variable-resistance knee-extension machine, followed im-
mediately by single-leg hops. The leg tested first was ran-
domised in each patient.
Each patient’s knee-flexing and knee-extending cadence
was not fixed during the knee-extension exercise; instead,
each patient was allowed to establish a “groove”, i.e. use
a self-selected cadence. The best hop performance for the
two test conditions was recorded. The number of hop tri-
als needed to make three successful hops for the different
test conditions was documented, as well as the number of
knee-extension repetitions performed at 50% of 1 RM.
Verbal encouragement and instructions were standard-
ised. Before both the pre-test and the testing sessions,
each patient performed a warm-up consisting of 10 min of
ergometer cycling at 70 rpm at a sub-maximal work level,
followed by 15 squats and 20 repetitions of toe raises. All
the patients wore the same type of athletic shoes during all
the sessions.

Fig. 1 Testing set-up: the patients performed unilateral pre-ex-


haustion exercise of the quadriceps muscle until failure using a Power analysis
variable-resistance knee-extension machine at a load of 50% of
1 RM, followed by a single-leg hop Based on a hypothesised 5–10% difference in perfor-
mance between hop-test conditions using the involved
and non-involved leg, the number of patients required to
Experimental protocol achieve a power of 0.90 was estimated by power analysis.

The hop performance was compared in two standardised


test conditions: (1) non-fatigued, and (2) immediately fol- Statistical methods
lowing pre-exhaustion exercise of the quadriceps muscle
at 50% of 1 RM strength (Fig. 1). In order to standardise The intraclass correlation (ICC) coefficient was computed
the fatiguing exercise, we used a fatigue protocol devel- for analyses of the test-retest reliability of the 1 RM test,
oped from previous work on healthy subjects [5], (J. Au- according to Shrout and Fleiss [27]. Differences in perfor-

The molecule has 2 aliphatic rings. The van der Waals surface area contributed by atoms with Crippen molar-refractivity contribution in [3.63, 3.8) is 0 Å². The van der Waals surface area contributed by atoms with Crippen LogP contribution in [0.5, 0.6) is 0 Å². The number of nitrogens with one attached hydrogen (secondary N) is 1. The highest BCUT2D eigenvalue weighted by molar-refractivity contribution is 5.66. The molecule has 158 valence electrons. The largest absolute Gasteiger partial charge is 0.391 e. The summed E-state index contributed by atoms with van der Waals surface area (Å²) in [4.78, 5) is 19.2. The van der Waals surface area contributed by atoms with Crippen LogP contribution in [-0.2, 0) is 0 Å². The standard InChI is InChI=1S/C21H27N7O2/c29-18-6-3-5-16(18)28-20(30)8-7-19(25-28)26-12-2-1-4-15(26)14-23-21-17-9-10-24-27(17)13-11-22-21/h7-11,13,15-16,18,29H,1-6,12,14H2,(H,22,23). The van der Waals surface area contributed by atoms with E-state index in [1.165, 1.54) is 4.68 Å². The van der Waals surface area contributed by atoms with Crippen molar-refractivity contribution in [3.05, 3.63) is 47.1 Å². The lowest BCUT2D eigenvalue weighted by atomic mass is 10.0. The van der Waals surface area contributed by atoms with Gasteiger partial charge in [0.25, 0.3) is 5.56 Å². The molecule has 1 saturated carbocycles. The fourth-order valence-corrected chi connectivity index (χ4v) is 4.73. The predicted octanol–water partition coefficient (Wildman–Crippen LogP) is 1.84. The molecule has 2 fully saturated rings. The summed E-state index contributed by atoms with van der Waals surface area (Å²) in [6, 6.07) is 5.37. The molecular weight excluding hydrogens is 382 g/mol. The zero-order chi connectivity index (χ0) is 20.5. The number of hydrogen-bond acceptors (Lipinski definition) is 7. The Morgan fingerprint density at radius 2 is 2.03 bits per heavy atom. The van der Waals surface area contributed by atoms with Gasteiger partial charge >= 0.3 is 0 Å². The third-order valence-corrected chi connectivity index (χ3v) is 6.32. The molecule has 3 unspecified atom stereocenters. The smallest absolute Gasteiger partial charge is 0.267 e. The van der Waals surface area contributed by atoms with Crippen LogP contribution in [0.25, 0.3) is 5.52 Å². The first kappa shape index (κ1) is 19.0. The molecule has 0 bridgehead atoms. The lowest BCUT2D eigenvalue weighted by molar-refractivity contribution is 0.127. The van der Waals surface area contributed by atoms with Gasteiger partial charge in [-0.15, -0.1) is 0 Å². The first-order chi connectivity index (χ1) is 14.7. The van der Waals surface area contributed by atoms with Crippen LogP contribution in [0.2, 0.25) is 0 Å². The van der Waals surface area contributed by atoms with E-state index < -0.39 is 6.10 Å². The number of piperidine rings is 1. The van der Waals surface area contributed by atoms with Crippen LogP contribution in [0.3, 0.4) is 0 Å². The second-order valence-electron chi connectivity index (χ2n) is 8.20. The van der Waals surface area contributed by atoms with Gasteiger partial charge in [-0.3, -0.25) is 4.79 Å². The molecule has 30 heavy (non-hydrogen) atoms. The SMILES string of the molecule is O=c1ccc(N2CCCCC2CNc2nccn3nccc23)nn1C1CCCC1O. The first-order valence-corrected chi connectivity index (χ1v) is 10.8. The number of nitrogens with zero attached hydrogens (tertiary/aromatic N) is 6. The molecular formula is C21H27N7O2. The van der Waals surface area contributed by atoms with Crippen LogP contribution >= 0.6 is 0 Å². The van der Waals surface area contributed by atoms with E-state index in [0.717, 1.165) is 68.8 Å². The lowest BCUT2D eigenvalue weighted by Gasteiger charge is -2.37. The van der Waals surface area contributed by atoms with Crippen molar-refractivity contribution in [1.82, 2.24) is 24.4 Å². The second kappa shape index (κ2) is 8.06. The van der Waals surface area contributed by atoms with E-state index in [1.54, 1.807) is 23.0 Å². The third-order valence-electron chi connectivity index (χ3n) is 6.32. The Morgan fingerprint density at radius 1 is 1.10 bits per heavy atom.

gustsson et al., submitted). This fatigue protocol consists mance between fatigued and non-fatigued hop-test condi-
of a so-called “pre-exhaustion exercise”, which involves tions for the involved and the non-involved side, and dif-
working a muscle to fatigue by performing as many repe- ferences between the number of hop trials and knee-ex-
titions as possible in a single set at a load of, for example, tension repetitions, were analysed using paired t-tests.
50% of 1 RM, using a single-joint exercise; this exercise The significance was considered at the α level of p<0.05.
is immediately followed by a multijoint exercise. By adopt-
ing the concept of pre-exhaustion exercise, and by using
the RM continuum, we have constructed a testing proto- Results
col that quantifies both the level and the progression of
muscle fatigue. Hop and strength-testing symmetry
Specifically, a “target force” of pre-exhaustion activa-
tions can be set at a given percentage of 1 RM strength Because normal hop symmetry was required to be in-
(for example, 50% of 1 RM) and in turn allow for any de- cluded in this study, all the patients had hop-index values
gree of muscle fatigue to be obtained in a controlled man- above or equal to 90% for the hop test performed under
ner. So, if a subject performs as many repetitions as possi- non-fatigued conditions. However, 68% of the patients
ble of a knee-extension exercise until failure at 50% of (13/19) demonstrated abnormal hop symmetry under fa-
353

exhaustion exercise of the quadriceps muscle at 50% of


1 RM for the involved and the non-involved side was 5.0
(range 3–9) and 4.4 (range 3–7) respectively, with no sig-
nificant difference between sides (p=0.08).
No patients included in the study experienced pain ac-
cording to the VAS at the day of the examination.

Test–retest reliability for the 1-RM test

When analysing test-retest reliability for the 1-RM knee-


extension test we found excellent ICC [27] values – 0.96 –
for both the involved and the non-involved leg.

Discussion
Fig. 2 Results of the tests of functional ability and 1 RM knee-
extension strength. Values shown are percentages of patients after In addition to the single-leg hop test, which is the most
ACL reconstruction within the normal range [19, 26] commonly used test in current practice to assess knee func-
tion following ACL reconstruction [14, 25], we developed
tigued conditions (following pre-exhaustion of the quadri- a new test in which hop performance was investigated dur-
ceps at 50% of 1 RM) when testing their ACL-reconstructed ing conditions of fatigue. We hypothesised that this
leg. The percentage of patients with abnormal 1 RM knee- method would improve the possibility to evaluate the ef-